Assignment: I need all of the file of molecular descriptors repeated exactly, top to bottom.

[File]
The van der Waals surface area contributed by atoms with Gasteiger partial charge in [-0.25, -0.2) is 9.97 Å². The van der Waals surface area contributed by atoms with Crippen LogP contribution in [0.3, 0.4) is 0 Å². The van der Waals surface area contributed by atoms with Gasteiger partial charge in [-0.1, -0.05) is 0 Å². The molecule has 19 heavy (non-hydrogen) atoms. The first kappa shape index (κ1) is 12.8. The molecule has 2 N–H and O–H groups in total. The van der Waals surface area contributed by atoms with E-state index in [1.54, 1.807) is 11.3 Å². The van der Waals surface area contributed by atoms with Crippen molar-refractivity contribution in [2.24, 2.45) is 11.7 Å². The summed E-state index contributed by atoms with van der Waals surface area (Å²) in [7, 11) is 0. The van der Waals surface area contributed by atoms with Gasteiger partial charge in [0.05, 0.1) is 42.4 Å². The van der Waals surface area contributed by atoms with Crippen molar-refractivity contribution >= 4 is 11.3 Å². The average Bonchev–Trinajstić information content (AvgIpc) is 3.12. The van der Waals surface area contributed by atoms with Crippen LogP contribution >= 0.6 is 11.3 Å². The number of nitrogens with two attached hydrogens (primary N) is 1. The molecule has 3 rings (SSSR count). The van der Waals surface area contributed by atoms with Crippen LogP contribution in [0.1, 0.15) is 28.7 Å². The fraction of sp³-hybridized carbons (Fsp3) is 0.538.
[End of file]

The van der Waals surface area contributed by atoms with Gasteiger partial charge in [-0.25, -0.2) is 9.97 Å². The van der Waals surface area contributed by atoms with Crippen LogP contribution in [0.3, 0.4) is 0 Å². The van der Waals surface area contributed by atoms with Gasteiger partial charge in [-0.1, -0.05) is 0 Å². The molecule has 19 heavy (non-hydrogen) atoms. The first kappa shape index (κ1) is 12.8. The molecule has 2 N–H and O–H groups in total. The van der Waals surface area contributed by atoms with E-state index in [1.54, 1.807) is 11.3 Å². The van der Waals surface area contributed by atoms with Crippen molar-refractivity contribution in [2.24, 2.45) is 11.7 Å². The summed E-state index contributed by atoms with van der Waals surface area (Å²) in [7, 11) is 0. The van der Waals surface area contributed by atoms with Gasteiger partial charge in [0.05, 0.1) is 42.4 Å². The van der Waals surface area contributed by atoms with Crippen molar-refractivity contribution >= 4 is 11.3 Å². The average Bonchev–Trinajstić information content (AvgIpc) is 3.12. The van der Waals surface area contributed by atoms with Crippen LogP contribution >= 0.6 is 11.3 Å². The number of nitrogens with two attached hydrogens (primary N) is 1. The molecule has 3 rings (SSSR count). The van der Waals surface area contributed by atoms with Crippen LogP contribution in [0.1, 0.15) is 28.7 Å². The fraction of sp³-hybridized carbons (Fsp3) is 0.538.